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Technical Difficulties With Automated Blog Posts

[20100131] The blog is still refusing mail from gmail. I've stopped the forwarders. When the mail server stops trying to deliver mail (probably by the 5th). I'll try another strategy.
I'm trying to find the equilibrium between Google News Alerts, Gmail and Blogger to permit automated posting of Google News Alerts to the blog so I can have them for reference and work on other things. My goal is not to focus on one news topic, but to have the varied topics in the news feeds automatically posted in the blog daily or weekly because I can capture more unique data that way.

Suicide Bomb News Feed

The Jihad News Feed

Witch News Feed

Ritual Abuse and Killing News Feed

Faith Heal News Feed

Female Genital Mutilation News

Exorcism News Feed

Child Bride or Marriage News Feed

Church Abuse News Feed

Animal Sacrifice News Feed

Religious Exemption News Feed

Sunday, November 1, 2009

Brief Introduction To The Vedas

[Revised 20091103] This is the first article in a series of Brief Introductions to Hindu Scriptures. As with other ancient religious texts, these are generally considered to be divinely revealed. Divinely revealed information has all the problems identified by Information and Data Quality Dimensions, the most obvious are the Intrinsic dimensions of Accuracy, Believability, Objectivity and Reputation.  Hinduism is the oldest religion and the Vedas are its foundation.

I recommend browsing the articles embedded links and resources at the end for a better understanding of the material.

The Vedas are a collection of texts written in Sanskrit from the Indo-European language family of which most Western Languages are a member of.  The Vedas represent the earliest set of Hindu Scripture and are considered to be divinely revealed.  Their earliest origin so far has been traced back to the people that occupied the steppes of Central Asia. Those people are referred to as Aryans or Indo-Aryans.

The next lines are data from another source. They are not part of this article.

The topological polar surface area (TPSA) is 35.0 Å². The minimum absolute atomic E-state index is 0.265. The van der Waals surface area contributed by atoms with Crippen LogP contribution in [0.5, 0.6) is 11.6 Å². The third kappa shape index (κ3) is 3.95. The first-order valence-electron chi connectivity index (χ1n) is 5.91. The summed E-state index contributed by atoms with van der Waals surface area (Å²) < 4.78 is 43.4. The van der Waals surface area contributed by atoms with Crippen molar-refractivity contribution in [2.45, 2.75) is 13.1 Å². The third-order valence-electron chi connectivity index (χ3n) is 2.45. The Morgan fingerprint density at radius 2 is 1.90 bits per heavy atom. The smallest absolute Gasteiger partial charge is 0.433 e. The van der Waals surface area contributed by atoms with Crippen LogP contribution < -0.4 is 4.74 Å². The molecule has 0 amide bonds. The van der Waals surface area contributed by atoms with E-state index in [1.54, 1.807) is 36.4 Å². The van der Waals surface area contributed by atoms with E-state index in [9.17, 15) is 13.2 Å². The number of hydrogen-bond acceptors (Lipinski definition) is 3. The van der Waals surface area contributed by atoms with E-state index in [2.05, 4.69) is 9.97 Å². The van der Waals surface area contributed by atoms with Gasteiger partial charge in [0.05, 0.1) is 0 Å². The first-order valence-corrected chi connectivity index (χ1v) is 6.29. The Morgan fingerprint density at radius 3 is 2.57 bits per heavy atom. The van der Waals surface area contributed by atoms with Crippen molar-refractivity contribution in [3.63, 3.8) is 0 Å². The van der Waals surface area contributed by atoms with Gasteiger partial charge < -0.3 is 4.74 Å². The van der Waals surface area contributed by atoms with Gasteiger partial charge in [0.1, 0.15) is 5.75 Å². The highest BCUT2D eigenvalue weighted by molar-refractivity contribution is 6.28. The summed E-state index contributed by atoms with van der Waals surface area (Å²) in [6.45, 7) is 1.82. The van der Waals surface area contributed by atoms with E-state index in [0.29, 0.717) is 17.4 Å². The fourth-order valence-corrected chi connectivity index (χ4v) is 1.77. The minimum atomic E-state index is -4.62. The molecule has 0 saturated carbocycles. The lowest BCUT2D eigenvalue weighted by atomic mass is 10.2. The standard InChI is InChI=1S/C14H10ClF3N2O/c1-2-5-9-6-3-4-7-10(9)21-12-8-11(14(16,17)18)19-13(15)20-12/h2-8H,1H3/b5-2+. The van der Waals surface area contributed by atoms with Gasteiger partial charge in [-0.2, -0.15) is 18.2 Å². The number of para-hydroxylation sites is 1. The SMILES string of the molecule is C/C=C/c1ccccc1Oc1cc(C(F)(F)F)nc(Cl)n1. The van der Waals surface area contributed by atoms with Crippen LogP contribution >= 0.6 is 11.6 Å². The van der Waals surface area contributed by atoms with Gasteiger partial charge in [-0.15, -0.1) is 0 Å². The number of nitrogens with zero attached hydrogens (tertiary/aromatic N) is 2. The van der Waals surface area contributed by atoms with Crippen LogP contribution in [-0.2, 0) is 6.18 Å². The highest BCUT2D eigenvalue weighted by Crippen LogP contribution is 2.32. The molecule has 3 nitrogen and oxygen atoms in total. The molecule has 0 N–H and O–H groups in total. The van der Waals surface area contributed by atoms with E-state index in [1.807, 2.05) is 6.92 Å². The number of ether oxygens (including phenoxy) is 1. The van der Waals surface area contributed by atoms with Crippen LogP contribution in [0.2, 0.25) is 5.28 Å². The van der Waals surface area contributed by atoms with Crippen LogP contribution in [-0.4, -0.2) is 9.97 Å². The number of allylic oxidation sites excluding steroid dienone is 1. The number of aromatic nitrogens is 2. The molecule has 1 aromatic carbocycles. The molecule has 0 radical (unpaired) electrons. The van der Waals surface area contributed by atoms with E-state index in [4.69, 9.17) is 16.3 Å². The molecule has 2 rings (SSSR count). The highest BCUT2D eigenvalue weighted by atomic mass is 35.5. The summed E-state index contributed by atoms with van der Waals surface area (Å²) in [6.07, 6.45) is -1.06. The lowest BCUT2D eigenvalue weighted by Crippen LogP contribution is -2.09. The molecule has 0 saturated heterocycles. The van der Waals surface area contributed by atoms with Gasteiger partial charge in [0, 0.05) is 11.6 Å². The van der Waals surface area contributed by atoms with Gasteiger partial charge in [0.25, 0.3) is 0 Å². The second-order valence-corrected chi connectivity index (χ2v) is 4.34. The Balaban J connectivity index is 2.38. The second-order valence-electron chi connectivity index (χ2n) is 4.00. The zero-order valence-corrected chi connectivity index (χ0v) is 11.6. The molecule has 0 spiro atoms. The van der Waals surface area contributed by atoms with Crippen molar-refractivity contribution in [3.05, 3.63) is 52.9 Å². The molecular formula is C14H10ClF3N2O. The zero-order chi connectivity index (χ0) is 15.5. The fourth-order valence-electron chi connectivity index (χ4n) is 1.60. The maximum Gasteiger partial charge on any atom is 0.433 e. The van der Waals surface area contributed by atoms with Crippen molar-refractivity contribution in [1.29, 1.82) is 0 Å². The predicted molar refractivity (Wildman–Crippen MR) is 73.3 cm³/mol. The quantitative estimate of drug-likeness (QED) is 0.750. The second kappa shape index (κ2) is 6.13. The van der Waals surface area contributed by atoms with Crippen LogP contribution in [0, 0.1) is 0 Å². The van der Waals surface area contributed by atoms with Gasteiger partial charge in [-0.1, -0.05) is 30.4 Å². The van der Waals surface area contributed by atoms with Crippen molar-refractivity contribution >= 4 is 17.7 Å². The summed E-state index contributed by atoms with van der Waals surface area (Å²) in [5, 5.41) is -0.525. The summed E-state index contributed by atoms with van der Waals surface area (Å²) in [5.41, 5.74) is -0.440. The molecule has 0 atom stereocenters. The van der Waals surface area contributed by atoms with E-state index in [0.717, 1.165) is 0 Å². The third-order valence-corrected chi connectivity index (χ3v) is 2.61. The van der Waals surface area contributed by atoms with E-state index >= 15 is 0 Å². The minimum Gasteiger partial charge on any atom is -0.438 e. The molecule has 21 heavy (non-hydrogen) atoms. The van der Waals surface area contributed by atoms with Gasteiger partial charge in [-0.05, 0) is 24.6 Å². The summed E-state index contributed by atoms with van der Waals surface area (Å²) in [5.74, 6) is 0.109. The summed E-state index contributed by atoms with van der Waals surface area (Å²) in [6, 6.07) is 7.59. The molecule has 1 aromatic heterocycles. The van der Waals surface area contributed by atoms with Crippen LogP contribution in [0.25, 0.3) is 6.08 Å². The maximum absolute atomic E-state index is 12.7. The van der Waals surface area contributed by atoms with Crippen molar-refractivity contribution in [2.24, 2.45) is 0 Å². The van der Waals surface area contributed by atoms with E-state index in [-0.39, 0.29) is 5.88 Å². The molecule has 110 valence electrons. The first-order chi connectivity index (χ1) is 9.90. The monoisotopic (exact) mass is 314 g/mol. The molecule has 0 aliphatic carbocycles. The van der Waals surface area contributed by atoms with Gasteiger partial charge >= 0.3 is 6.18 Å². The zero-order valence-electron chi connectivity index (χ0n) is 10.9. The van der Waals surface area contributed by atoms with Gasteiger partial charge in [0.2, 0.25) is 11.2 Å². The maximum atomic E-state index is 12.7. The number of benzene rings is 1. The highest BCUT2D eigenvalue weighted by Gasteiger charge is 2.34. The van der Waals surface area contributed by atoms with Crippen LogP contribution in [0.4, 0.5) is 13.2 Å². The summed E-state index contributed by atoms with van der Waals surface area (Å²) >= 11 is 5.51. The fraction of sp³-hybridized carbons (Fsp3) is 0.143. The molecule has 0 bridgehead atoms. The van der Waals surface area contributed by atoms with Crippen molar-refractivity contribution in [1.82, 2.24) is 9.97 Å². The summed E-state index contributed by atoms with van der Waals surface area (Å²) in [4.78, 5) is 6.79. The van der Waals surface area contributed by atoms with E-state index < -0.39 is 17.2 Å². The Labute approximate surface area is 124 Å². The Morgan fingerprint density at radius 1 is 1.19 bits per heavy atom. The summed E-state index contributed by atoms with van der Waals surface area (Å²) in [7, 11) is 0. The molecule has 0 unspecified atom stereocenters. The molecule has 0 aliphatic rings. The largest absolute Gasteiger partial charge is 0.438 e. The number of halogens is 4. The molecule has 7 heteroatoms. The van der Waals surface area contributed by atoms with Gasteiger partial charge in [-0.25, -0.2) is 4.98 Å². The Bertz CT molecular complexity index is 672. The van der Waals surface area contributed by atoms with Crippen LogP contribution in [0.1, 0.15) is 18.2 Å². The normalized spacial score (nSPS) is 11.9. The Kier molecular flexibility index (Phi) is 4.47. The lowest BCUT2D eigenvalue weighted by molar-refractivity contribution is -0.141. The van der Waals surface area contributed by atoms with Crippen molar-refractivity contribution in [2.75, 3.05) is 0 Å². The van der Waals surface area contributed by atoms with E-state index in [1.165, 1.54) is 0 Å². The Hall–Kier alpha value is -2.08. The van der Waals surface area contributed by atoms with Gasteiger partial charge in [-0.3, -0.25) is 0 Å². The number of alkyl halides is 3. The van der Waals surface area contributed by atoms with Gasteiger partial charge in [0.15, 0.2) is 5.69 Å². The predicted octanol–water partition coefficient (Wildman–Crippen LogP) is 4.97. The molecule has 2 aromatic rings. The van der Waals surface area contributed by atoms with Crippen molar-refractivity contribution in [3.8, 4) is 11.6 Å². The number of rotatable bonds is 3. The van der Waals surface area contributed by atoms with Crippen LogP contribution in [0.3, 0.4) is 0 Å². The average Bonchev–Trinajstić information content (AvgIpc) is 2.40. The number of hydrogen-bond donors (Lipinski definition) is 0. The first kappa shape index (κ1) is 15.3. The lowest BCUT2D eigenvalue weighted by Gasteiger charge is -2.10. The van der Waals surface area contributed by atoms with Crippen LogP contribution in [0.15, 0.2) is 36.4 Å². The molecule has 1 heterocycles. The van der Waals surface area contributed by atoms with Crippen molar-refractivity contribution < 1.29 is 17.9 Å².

Aryans migrated into the Indus Valley (modern Pakistan) in South Asia from the steppes of Central Asia in the second millennium BCE, bringing with them the Veda, an oral tradition of knowledge primarily concerned with ritual.  The Veda is thought to have existed as oral tradition from 2300 BCE to 1200 BCe before it was finally written down. The Aryan culture intermingled with the culture of the Indus valley to produce the Hindu tradition, and the Veda became Hinduisms most sacred authority.

The Veda is not structured using any organizational scheme a modern person would recognize and do not present any ordered theology.  The texts, at times, are inconsistent with each other.  However, the Veda is organized into four volumes called Samhitas, and each is concerned with a particular aspect or ritual.
  •  The Rigveda (description; text online) is the oldest and most important. It contains over a thousand hymns of praise to Gods and Goddesses called Mantras and they are used in rituals. It discusses the Cosmic Order or Holy Law called Rita. A similar concept to Rita is the Greek concept of Logos, which appeared sometime between 500 - 400 BCE and which appears in the Gospel of John between 100 and 200 CE incarnated as Jesus. The English words Rite, Ritual, and Right are all derived from the same root as Rita.  Rita is concerned with order, harmony and morality. The Rigveda Hymn Of Creation (one of many cosmogonies it contains) has similar elements to Genesis.